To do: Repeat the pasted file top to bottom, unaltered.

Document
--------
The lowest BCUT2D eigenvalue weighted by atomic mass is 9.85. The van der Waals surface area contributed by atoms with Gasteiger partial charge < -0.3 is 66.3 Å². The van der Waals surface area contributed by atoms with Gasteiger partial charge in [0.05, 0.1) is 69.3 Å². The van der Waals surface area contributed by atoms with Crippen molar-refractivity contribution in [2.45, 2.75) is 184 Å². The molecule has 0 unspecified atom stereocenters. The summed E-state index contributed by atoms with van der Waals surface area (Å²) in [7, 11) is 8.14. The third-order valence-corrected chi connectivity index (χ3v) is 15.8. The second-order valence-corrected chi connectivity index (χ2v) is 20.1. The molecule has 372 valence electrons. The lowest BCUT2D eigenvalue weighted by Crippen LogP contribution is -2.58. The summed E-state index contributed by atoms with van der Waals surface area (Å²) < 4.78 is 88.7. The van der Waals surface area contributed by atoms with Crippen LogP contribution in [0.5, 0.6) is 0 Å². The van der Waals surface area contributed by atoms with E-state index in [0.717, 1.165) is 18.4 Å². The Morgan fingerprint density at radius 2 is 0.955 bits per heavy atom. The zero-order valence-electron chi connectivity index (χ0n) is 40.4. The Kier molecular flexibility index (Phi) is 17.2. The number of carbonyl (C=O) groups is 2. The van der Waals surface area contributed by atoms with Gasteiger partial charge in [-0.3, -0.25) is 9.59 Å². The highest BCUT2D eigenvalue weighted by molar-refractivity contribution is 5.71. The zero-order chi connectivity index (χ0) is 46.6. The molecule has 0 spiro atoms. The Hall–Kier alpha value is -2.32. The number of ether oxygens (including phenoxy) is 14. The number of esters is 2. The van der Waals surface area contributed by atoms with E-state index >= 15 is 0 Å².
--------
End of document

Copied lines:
The lowest BCUT2D eigenvalue weighted by atomic mass is 9.85. The van der Waals surface area contributed by atoms with Gasteiger partial charge < -0.3 is 66.3 Å². The van der Waals surface area contributed by atoms with Gasteiger partial charge in [0.05, 0.1) is 69.3 Å². The van der Waals surface area contributed by atoms with Crippen molar-refractivity contribution in [2.45, 2.75) is 184 Å². The molecule has 0 unspecified atom stereocenters. The summed E-state index contributed by atoms with van der Waals surface area (Å²) in [7, 11) is 8.14. The third-order valence-corrected chi connectivity index (χ3v) is 15.8. The second-order valence-corrected chi connectivity index (χ2v) is 20.1. The molecule has 372 valence electrons. The lowest BCUT2D eigenvalue weighted by Crippen LogP contribution is -2.58. The summed E-state index contributed by atoms with van der Waals surface area (Å²) < 4.78 is 88.7. The van der Waals surface area contributed by atoms with Crippen LogP contribution in [0.5, 0.6) is 0 Å². The van der Waals surface area contributed by atoms with E-state index in [0.717, 1.165) is 18.4 Å². The Morgan fingerprint density at radius 2 is 0.955 bits per heavy atom. The zero-order valence-electron chi connectivity index (χ0n) is 40.4. The Kier molecular flexibility index (Phi) is 17.2. The number of carbonyl (C=O) groups is 2. The van der Waals surface area contributed by atoms with Gasteiger partial charge in [-0.3, -0.25) is 9.59 Å². The highest BCUT2D eigenvalue weighted by molar-refractivity contribution is 5.71. The zero-order chi connectivity index (χ0) is 46.6. The molecule has 0 spiro atoms. The Hall–Kier alpha value is -2.32. The number of ether oxygens (including phenoxy) is 14. The number of esters is 2. The van der Waals surface area contributed by atoms with E-state index >= 15 is 0 Å².